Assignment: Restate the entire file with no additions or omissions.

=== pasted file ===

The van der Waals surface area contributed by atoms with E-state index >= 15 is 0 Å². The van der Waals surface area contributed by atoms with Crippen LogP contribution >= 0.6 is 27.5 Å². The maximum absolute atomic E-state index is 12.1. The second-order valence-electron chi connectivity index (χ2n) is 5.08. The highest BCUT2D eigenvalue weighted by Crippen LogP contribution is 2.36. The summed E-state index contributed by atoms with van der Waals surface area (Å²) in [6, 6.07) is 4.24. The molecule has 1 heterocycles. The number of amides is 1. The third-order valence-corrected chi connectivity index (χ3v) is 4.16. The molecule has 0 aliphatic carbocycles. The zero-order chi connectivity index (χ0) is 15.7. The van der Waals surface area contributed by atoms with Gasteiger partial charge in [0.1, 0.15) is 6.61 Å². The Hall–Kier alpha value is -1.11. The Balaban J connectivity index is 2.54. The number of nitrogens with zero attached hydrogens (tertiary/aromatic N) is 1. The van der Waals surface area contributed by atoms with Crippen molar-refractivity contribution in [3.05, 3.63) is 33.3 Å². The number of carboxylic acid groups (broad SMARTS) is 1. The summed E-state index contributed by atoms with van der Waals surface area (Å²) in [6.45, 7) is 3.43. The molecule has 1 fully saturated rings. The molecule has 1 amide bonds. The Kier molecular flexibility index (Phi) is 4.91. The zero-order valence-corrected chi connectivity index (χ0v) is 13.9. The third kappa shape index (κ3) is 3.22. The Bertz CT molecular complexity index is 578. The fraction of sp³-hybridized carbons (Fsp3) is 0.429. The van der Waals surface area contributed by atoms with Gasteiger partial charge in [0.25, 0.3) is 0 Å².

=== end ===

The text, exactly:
The van der Waals surface area contributed by atoms with E-state index >= 15 is 0 Å². The van der Waals surface area contributed by atoms with Crippen LogP contribution >= 0.6 is 27.5 Å². The maximum absolute atomic E-state index is 12.1. The second-order valence-electron chi connectivity index (χ2n) is 5.08. The highest BCUT2D eigenvalue weighted by Crippen LogP contribution is 2.36. The summed E-state index contributed by atoms with van der Waals surface area (Å²) in [6, 6.07) is 4.24. The molecule has 1 heterocycles. The number of amides is 1. The third-order valence-corrected chi connectivity index (χ3v) is 4.16. The molecule has 0 aliphatic carbocycles. The zero-order chi connectivity index (χ0) is 15.7. The van der Waals surface area contributed by atoms with Gasteiger partial charge in [0.1, 0.15) is 6.61 Å². The Hall–Kier alpha value is -1.11. The Balaban J connectivity index is 2.54. The number of nitrogens with zero attached hydrogens (tertiary/aromatic N) is 1. The van der Waals surface area contributed by atoms with Crippen molar-refractivity contribution in [3.05, 3.63) is 33.3 Å². The number of carboxylic acid groups (broad SMARTS) is 1. The summed E-state index contributed by atoms with van der Waals surface area (Å²) in [6.45, 7) is 3.43. The molecule has 1 fully saturated rings. The molecule has 1 amide bonds. The Kier molecular flexibility index (Phi) is 4.91. The zero-order valence-corrected chi connectivity index (χ0v) is 13.9. The third kappa shape index (κ3) is 3.22. The Bertz CT molecular complexity index is 578. The fraction of sp³-hybridized carbons (Fsp3) is 0.429. The van der Waals surface area contributed by atoms with Gasteiger partial charge in [0.25, 0.3) is 0 Å².